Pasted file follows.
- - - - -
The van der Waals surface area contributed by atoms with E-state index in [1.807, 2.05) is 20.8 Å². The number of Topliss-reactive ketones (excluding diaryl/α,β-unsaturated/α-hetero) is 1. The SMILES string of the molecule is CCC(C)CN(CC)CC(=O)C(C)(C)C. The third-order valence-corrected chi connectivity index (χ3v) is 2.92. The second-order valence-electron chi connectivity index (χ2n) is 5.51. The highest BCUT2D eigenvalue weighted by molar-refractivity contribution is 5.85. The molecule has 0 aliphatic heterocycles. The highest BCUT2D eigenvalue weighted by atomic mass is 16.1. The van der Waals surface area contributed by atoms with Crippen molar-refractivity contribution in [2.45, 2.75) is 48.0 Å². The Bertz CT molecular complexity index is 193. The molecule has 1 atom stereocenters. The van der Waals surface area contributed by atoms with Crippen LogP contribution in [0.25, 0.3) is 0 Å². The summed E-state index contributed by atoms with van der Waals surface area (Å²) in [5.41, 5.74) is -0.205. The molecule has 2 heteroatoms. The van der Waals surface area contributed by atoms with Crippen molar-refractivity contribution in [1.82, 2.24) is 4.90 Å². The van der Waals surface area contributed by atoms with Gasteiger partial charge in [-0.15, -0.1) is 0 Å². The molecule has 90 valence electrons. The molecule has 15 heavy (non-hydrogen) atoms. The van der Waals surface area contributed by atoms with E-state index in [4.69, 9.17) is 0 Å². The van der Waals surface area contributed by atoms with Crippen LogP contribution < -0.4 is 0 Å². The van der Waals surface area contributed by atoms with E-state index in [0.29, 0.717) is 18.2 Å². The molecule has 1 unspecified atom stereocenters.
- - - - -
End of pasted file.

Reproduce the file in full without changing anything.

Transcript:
The van der Waals surface area contributed by atoms with E-state index in [1.807, 2.05) is 20.8 Å². The number of Topliss-reactive ketones (excluding diaryl/α,β-unsaturated/α-hetero) is 1. The SMILES string of the molecule is CCC(C)CN(CC)CC(=O)C(C)(C)C. The third-order valence-corrected chi connectivity index (χ3v) is 2.92. The second-order valence-electron chi connectivity index (χ2n) is 5.51. The highest BCUT2D eigenvalue weighted by molar-refractivity contribution is 5.85. The molecule has 0 aliphatic heterocycles. The highest BCUT2D eigenvalue weighted by atomic mass is 16.1. The van der Waals surface area contributed by atoms with Crippen molar-refractivity contribution in [2.45, 2.75) is 48.0 Å². The Bertz CT molecular complexity index is 193. The molecule has 1 atom stereocenters. The van der Waals surface area contributed by atoms with Crippen LogP contribution in [0.25, 0.3) is 0 Å². The summed E-state index contributed by atoms with van der Waals surface area (Å²) in [5.41, 5.74) is -0.205. The molecule has 2 heteroatoms. The van der Waals surface area contributed by atoms with Crippen molar-refractivity contribution in [1.82, 2.24) is 4.90 Å². The van der Waals surface area contributed by atoms with Gasteiger partial charge in [-0.15, -0.1) is 0 Å². The molecule has 90 valence electrons. The molecule has 15 heavy (non-hydrogen) atoms. The van der Waals surface area contributed by atoms with E-state index in [4.69, 9.17) is 0 Å². The van der Waals surface area contributed by atoms with Crippen LogP contribution < -0.4 is 0 Å². The van der Waals surface area contributed by atoms with E-state index in [0.29, 0.717) is 18.2 Å². The molecule has 1 unspecified atom stereocenters.